All eyes on the Patent Law Treaty — April 2019
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This monthly update aims to provide you with the latest news on the implementation of the Patent Law Treaty (PLT) with the goal of helping you prepare for upcoming changes.
The Patent Office is continuing to work on its preparations toward the accession to the PLT. We anticipate the coming into force of the new Patent Rules to be in the fall of 2019.
Working toward the accession: Computer systems testing
We are mid-way through testing our computer systems that have been re-programmed in anticipation of our updated business processes for implementation of the PLT. The testing started several months ago and will continue up until close to the coming into force. The information technology (IT) group is performing testing in collaboration with employees of the Patent Branch. The group uses the feedback and "bugs" identified through testing to continue optimizing our systems. This key activity is one of many activities the Patent Branch is doing to ensure the PLT is implemented successfully and that we continue to deliver quality services after the coming into force of the PLT.
Theme of the month: Request for extension of time
The Commissioner will continue to have the authority to extend time limits for certain actions under the Patent Rules. The associated practice will be aligned with those of trademarks and industrial designs. Applicants will need to:
- submit a request for an extension of time for the action that is permitted by the Rules, before the original time limit expires
- pay the prescribed fee of $200
- provide a justification that explains why the required actions cannot be completed within the time period originally set
The request will be assessed for compliance with the administrative requirements and, if the Commissioner considers that the circumstances justify the extension, an extension of time of up to six months per file and per action generally will be granted. The applicant will be notified by letter of the Commissioner's decision regarding any request for an extension of time.
Examples of actions that will be eligible for an extension of time:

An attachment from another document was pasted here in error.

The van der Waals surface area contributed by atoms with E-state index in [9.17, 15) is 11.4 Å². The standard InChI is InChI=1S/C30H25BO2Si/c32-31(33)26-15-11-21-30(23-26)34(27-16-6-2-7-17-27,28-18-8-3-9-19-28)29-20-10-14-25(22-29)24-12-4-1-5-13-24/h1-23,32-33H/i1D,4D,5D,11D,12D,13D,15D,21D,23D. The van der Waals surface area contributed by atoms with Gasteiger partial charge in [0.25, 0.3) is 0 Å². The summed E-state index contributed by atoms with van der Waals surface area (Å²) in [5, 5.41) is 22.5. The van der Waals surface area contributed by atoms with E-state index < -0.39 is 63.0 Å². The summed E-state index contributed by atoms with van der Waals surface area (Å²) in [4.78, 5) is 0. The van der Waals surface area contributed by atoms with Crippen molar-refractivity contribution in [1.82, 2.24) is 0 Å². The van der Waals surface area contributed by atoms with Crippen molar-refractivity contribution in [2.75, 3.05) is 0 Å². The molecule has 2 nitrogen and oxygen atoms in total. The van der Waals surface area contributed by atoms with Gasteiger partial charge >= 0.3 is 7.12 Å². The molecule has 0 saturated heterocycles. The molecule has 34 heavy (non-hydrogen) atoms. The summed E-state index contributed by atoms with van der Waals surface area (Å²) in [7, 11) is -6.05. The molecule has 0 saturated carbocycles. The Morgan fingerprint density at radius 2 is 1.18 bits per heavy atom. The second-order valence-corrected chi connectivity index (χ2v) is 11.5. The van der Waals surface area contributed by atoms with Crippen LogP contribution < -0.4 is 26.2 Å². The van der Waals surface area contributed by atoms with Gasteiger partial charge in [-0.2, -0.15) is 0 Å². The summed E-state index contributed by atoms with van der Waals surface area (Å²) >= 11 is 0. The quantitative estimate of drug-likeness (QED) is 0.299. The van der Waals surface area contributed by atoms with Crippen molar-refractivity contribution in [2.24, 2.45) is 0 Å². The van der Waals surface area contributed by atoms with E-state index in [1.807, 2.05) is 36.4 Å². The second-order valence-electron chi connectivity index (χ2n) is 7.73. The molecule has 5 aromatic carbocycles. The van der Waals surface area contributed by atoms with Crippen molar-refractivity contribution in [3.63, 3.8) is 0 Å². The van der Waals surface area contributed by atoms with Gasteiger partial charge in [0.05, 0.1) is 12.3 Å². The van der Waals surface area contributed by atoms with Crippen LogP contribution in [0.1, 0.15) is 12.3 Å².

- The time to respond to an examiner's requisition will be four months. The Commissioner may extend the time limit to respond to the examiner's requisition to a maximum of six months from the date of the examiner's requisition (section 132 of the proposed Patent Rules).
- The time to respond to a Commissioner's notice requiring the applicant to comply with the Act or the Rules is three months. The Commissioner may extend the time limit to respond to the notice (section 65 of the proposed Patent Rules).
Subsequent requests for an extension of time for the same action on the same file would only be considered under exceptional circumstances. Examples of exceptional circumstances that could justify a further extension of time:
- Recent change in patent agent
- If there has been a very recent change in the appointment of a patent agent, the Commissioner may grant a further extension of time to allow the newly appointed patent agent to become familiar with the file.
- Circumstances beyond the control of the person concerned
- Such as severe illness, accident, death, bankruptcy or other serious and unforeseen circumstances.
For more information regarding this topic, please consult the Time web page, a draft topic as part of the Manual of Patent Office Practice public consultation.
Did you know?
In the 19th century, few Canadian women acquired patents and most of those patents typically related to household appliances or fashion. However, there are exceptions such as the improvement to a druggist's (pharmacist's) sieve, for which Eliza Scott obtained protection on with the Canadian patent 22,094.
Questions or comments?
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